Career & Education

Look out for early counsellor tells teachers

Sunday, July 22, 2018

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Even as they take advantage of the downtime of the summer holidays, a mental health counsellor is advising members of the teaching profession to watch for early warning signs of stress in themselves and among their students when they re-enter the classroom in September.

Clinical mental health counsellor Patricia Oberli, who was addressing participants at the JN School Savers' Programme Conference at Knutsford Court Hotel in New Kingston two Fridays ago, noted that vigilance is especially important because of the high-level stress presented by the classroom environment, not just in Jamaica, but around the globe.

If not effectively managed, she told them, chronic stress can lead to mental and physical problems.

“Stress is a big part of our lives, and while we need some levels of stress to push us to achieve our goals, chronic levels can cause all sorts of illnesses and can manifest itself in various ways,” she warned.

Oberli said further that stress can affect all aspects of people's lives, including emotions, behaviours, thinking ability and physical health.

“However, because people handle stress differently, the symptoms can vary,” she noted, informing that among the most common symptoms are: anger, sadness, anxiety, becoming easily agitated, moodiness and frustration.

Some of the physical signs of stress include: backache, headache, low energy, upset stomach — including diarrhea, constipation and nausea — tense muscles, chest pain, rapid heartbeat, insomnia, as well as frequent colds and infections.

“Most people who are undergoing stress find out from their medical practitioners, because they go to the doctor for shoulder and back pains, and the doctor has to refer them to a psychologist, because their complaints are stress related,” she explained.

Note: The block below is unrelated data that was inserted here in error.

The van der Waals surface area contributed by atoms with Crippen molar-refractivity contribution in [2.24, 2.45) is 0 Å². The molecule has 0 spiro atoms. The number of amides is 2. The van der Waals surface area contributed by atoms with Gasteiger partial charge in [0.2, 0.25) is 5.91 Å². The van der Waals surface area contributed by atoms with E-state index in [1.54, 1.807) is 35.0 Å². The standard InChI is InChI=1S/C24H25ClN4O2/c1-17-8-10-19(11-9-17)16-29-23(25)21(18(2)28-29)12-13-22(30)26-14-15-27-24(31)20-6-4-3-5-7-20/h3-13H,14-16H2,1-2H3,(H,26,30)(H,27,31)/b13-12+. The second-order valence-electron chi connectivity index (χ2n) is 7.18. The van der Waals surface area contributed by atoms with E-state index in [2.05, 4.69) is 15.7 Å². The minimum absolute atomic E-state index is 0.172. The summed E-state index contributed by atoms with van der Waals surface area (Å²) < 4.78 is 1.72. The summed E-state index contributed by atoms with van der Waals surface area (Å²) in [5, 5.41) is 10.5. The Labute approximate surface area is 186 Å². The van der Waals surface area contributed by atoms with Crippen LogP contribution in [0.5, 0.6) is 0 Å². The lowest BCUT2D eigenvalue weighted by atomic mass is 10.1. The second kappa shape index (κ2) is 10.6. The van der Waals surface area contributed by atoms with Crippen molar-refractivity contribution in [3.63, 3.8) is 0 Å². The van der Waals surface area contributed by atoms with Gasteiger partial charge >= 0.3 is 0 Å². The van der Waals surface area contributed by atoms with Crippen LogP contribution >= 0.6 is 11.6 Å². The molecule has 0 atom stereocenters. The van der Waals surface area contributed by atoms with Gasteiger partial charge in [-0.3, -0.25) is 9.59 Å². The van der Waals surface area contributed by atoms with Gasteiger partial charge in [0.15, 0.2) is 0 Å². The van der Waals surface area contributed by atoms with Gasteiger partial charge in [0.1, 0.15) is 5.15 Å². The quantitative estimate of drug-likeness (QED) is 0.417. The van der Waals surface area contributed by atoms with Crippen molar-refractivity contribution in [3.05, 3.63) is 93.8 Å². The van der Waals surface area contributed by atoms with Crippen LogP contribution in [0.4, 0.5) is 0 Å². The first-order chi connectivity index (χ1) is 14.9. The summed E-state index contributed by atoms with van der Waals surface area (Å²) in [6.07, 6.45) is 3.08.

Oberli, therefore, advised the teachers to look out for the warning signs of stress, “not only in yourselves, but also in your colleagues, students and family members, because you can help each other.”

To effectively manage and cope with stress, she advised participating in physical activities; talking to a trusted friend or colleague; relaxation strategies like prayer or meditation; keeping a stress diary; getting more sleep; and managing time.

“If you're not making a conscious effort to manage your stress, you're not coping and something is seriously wrong,” Oberli said. She further noted, “If you allow your stress to become toxic, it can make you physically ill and also result in psychological issues.”

In response, the teachers generally reported that Oberli's presentation resonated and promised to incorporate the suggested coping skills in their personal and work lives. Among them was Jacqueline Mitchell, teacher at Victoria Basic School in Clarendon which received the award for Top Basic School in the JN School Savers' Programme.

Mitchell, the school savers' coordinator at the school, was also recognised for her efforts getting students to save during the last school year.

In the primary school category, Dunrobin Primary School in St Andrew was named Top Primary School and copped the School of the Year title. School savers' coordinator and grade five teacher there, Sandra Graham Mitchell, was named Teacher of the Year.

Cornwall College in St James emerged Top High School, while student, Jamari Fearon, received the award for the Dream Big Promotion, winning an all-expense paid trip to Disney World in Orlando, Florida.

Paradise Preparatory in Westmoreland is the Top New School.

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